Make-up masterclass: 5 top tips for perfect contouring
Paddy McGurgan is one of NI's best-known beauty experts and each week he tells you everything you need to know about the latest make-up techniques
Long before Kim Kardashian and Make-up by Mario hit the headlines, contouring has always been a make-up artist's best friend.
Used as far back as the 16th century, it has evolved to be a highly sought after technique. So here are the 21st century products and know-how you need to make it work for you.
Cream contouring is fantastic when you need heavier coverage or want to create a more sculpted contour on the skin. If you have dry or mature skin, I also suggest you try cream bronzers.
Pro Tip: Apply a cream-based bronzer immediately after liquid foundation for a more natural finish. Dip a flat foundation brush into the cream bronzer and create a line starting under the cheekbone and working upward toward the ear. Use a buff brush or beauty blender to blend it in. Apply the bronzer to the forehead, along the hairline (make sure to blend it right up to the hairline so there aren't any visible lines or streaking) and jawline, finishing on both sides of the nose with a concealer brush. Now, blend, blend, blend!
Two of my favourite cream contour palettes are the SoSue Me Cream Contour Palette, £24.95 (Gordons Chemist) and e.l.f. Cream Contour Palette, £7.99. Rich and moisturising, they go well with fair, medium or dark skin tones.
Powder bronzer is my favourite way to sculpt and define the face and is traditionally applied with an angled or tapered powder bronzer brush. When using a powder solution, make sure to tap off any excess product from the brush.
The main areas to focus on are your temple, then under the cheekbone, and along the jawline - this gives the illusion of symmetry and slimness.
My all-time hero bronzer is Illamasqua Pressed Foundation in shade 240 which costs £30 (Make up Pro Store). Another good buy - and cheaper one - is Bourjois Bronzing Powder Tanned in shade 52 at £7.99. Perfect shades for night-time clients, these glide onto the skin and give full definition.
Liquid bronzers are easy to work with...once you get the hang of them. I use liquid bronzers on clients who want to have a naturally contoured appearance.
Liquid bronzer is great as it almost melts into the skin, is easily blended and sits well on top of textured skin so works well for those with acne, rosacea or eczema. Try Barry M In the Glow Body Oil Liquid Bronzer, £7.99. (Superdrug) or Make up Atelier FLV2 Illuminating Primer, £22.50.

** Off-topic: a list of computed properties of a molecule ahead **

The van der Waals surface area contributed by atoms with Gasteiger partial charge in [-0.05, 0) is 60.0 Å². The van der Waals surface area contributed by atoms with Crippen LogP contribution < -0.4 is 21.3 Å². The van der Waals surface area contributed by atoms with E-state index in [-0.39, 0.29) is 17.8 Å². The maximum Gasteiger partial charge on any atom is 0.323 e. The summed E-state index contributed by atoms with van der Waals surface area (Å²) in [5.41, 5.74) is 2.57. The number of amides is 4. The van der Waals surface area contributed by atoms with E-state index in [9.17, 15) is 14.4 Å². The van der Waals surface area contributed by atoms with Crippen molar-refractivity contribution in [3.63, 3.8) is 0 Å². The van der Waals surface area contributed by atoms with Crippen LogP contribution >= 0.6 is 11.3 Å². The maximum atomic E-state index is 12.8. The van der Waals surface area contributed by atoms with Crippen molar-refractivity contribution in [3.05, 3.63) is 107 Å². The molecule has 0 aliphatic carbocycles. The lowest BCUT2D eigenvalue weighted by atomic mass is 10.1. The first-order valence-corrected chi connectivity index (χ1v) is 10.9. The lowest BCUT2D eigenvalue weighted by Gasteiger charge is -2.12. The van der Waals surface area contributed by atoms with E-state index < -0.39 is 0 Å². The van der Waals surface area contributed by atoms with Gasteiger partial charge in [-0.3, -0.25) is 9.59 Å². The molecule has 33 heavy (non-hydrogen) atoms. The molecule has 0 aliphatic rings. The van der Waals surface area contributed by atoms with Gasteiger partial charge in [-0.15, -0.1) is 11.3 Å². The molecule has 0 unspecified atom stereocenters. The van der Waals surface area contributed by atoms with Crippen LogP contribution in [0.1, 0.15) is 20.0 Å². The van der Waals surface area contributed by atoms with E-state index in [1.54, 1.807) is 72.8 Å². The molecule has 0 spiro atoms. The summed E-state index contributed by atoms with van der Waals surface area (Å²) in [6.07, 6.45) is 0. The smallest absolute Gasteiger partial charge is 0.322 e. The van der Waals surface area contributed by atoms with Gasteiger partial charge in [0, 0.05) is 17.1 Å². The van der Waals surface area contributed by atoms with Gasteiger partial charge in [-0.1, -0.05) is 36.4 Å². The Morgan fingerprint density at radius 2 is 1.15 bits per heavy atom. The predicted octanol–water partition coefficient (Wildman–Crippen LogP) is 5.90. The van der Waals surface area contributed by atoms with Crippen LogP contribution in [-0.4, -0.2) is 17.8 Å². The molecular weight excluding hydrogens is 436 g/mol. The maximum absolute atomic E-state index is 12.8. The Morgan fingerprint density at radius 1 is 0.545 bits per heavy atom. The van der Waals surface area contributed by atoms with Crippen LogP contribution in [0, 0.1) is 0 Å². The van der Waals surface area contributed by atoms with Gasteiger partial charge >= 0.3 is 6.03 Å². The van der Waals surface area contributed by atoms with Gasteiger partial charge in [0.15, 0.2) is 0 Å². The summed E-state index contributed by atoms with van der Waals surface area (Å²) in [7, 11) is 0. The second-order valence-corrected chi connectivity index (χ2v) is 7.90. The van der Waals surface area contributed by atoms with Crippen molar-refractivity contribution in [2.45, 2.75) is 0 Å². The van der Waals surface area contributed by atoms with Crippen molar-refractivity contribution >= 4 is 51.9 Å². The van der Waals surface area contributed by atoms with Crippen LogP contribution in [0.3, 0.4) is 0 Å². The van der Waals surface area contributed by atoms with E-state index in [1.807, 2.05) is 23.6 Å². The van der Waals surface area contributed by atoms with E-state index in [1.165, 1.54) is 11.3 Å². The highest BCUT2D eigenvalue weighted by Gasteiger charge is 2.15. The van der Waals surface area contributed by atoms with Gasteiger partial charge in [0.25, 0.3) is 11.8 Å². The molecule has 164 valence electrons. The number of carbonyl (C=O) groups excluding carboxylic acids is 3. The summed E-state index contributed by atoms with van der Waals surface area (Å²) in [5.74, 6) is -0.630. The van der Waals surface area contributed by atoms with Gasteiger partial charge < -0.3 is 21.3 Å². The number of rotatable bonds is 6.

A word of caution - use small amounts as a little goes a long way.
5 top tips for perfect contouring:
1. For a sharper contour use your foundation product and brush and buff around the edges of where you have placed your contour, this will add extra definition
2. Be careful when choosing your shade - opt for a cool-toned contour as you want to create a shadow-like effect on the cheekbones so the shade needs to blend into the skin and not stand out. If you go for too orange a tone, you will end up highlighting the skin as opposed to getting definition.
3. When placing your bronzer product on the skin, start at the middle of the ear and do not go any further than the outer corner of the eye, to create a natural bone structure.
4. Try to keep your liquid products together and your powders together. In other words apply all your liquids to the skin together, i.e. liquid primer, liquid concealer and liquid foundation. Then apply all your powder products together, i.e. setting powder and bronzer blusher. This will prevent your make-up from turning ash-like and splitting which can happen when powder and liquid are mixed.
5. Finally, look at your own face shape. There is no one size fits all so ensure your bronzer enhances your features. The whole idea behind contouring is make the face look as symmetrical and oval as possible, so tailor your bronzing to your own face shape.